Connect the dots

Wednesday, June 20, 2012

Get on your hands and knees

Had enough of the near misses by motorbikes and haggling at the markets? Get out of Ho Chi Minh city to get crafty with lacquer ware artisans, catch a service at the uniquely Vietnamese Cao Dai temple, and crawl through the fascinating Cu Chi Tunnels.

You'll see it everywhere - bowls, plates, chopsticks and paintings, mostly in reds and blacks. Although the art of lacquer is practiced throughout Asia, it is probably most famous in China, where the lacquer tree is indigenous. Patience and time is required as there are many layers of the resin that need to be applied as well as the use of mother of pearl and egg shells to make a variety of designs. We stopped by a local factory that employs people with disabilities and trains them to continue this art. 

Can't decide between Confucianism, Taoism, Buddhism, Christianity, or Islam? Have no fear, Cao Dai may be the religion for you. Fusing the former three and having the latter two's leaders as saints, this religion, established in 1926, is only found in Vietnam. It's temples aim to fuse the many religions in technicolor fashion and just like on the back of the dollar bill, the all seeing eye is its symbol. There are currently about 2-3 million practitioners and like many religions, only males are allowed to reach the highest positions in the hierarchy. Their reasoning behind that: yang is male and yin is female; if yin were to dominate yang, well, then chaos would ensue. We wouldn't want that happening, would we? You can gawk at the noon service (with the rest of the tourists) while they bow continuously to traditional Vietnamese music being played.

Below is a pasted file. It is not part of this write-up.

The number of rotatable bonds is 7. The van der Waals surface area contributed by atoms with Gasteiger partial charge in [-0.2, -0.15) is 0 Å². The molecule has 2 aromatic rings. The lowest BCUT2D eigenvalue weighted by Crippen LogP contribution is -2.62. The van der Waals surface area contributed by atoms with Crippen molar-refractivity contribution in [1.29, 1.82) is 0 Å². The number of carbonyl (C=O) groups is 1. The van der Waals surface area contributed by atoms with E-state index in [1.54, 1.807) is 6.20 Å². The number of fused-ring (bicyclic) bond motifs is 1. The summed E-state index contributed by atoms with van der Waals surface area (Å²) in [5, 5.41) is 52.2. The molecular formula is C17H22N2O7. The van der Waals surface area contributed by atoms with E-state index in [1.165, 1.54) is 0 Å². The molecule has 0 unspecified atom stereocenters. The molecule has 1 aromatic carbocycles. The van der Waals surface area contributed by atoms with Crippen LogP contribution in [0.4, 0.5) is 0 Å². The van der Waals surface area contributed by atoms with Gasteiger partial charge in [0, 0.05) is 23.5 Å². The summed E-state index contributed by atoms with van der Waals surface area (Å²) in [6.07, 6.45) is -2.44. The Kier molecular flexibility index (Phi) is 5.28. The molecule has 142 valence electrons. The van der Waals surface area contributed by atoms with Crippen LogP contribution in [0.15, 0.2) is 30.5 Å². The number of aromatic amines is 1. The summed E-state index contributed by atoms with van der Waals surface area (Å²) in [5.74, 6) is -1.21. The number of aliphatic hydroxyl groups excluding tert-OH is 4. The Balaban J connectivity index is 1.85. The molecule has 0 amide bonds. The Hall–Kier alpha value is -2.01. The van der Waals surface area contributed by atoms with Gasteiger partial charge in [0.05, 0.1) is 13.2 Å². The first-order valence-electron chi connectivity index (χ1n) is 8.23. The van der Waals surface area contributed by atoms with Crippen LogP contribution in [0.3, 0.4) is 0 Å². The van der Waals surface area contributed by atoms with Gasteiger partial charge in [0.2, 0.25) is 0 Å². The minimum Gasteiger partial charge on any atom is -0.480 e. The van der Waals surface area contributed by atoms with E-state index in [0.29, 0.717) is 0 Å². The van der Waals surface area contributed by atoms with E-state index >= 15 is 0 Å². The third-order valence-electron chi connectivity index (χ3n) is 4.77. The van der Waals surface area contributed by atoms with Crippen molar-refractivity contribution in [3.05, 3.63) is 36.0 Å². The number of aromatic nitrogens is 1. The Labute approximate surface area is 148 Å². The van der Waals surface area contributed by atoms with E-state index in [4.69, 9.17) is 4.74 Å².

Don't get off your hands and knees just yet. We're off to the Cu Chi tunnels where an entire community literally went underground for years. These tunnels, over 120 kms long, were used by Viet Cong guerrillas during the American War. This vast network of tunnels contained hospitals, weapon caches, and living quarters for the fighters. It was successful in fending off U.S. forces with its claustrophobic passageways (big enough for the Vietnamese, but too small for the larger Western build) and inventive low-tech booby traps. With limited air, food, water and light, many died during the heavy bombing that left them in hiding there for days. The tourist tunnels, which were about 1 meter high and 1/2 meter wide and only 200 meters in length were stifling enough for me.

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